They are saying some nasty things about Sam Marks, owner of the Fall River team in the American Soccer League, in the gossip heard since the loss of the Philadelphia franchise. Insinuations of partiality and what-not have arisen since the loss of the Phillie franchise. Marks, contrary to a verbal agreement of club owners, it is said, is accused of tampering with the Phillie players while the franchise was still intact and hastened the end of big league soccer in Philadelphia. When the franchise was declared lost, the majority of the Phillie players beat it post haste for Fall River, where inducements were more glowing. However, it seems that the real trouble is just brewing.
Wanted Reid and Got Him
Hugh Reid, a big and powerful Irish fullback, was a Phillie. Reid, in fact, came to Bethlehem from Ireland two seasons ago and was one of the Bethlehem backs. The Steelmen were well fortified with backs at the time and while the Phillies were in dire need of players, Bethlehem, big hearted and generous, gave them Reid. Now Bethlehem needs a back to offset the loss of men by injury. Efforts to communicate with Reid disclosed that he had headed for Fall River with the rest of the Phillie players. However, when communicated with he lost little time and is once again a full fledged Bethlehemite. Echoes from Fall River on this transaction, and probably another, will no doubt be interesting to local fans. As yet Sam Marks has had little to say.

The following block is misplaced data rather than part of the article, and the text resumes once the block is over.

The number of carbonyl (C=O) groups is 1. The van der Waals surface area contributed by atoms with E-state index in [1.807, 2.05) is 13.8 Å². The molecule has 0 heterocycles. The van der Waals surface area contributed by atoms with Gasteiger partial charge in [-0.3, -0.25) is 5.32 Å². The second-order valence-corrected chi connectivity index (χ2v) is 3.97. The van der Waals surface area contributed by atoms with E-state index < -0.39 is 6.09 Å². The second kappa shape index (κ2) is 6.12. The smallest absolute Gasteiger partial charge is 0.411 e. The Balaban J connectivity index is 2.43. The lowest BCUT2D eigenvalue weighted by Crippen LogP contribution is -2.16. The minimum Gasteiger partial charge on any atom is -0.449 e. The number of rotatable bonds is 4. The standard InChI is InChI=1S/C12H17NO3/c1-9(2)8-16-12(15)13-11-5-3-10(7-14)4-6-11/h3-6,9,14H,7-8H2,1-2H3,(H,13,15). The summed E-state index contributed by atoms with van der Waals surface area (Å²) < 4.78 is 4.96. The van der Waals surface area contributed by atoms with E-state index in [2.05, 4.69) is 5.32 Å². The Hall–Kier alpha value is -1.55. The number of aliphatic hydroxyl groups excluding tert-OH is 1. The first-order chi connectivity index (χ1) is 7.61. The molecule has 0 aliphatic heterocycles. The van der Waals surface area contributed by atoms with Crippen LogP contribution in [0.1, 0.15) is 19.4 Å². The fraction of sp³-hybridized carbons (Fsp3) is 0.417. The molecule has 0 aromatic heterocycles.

A Division Threatened
High-hatted methods in the New England district are alleged and methods of doing business which threaten a possible split. At least that is some of the talk heard now. It is believed that soccer is sufficiently established in the metropolitan and surrounding district to paddle its own canoe. Furthermore, it would not be surprising if one of these days and not so very far in the future, the clubs in this district will sever relations with the New England quota and have a league all their own. This prophecy may be a bit far fetched, but persistent rumblings in the ranks of the American Soccer League lead one to believe that things are not as rosy as indicated on the surface.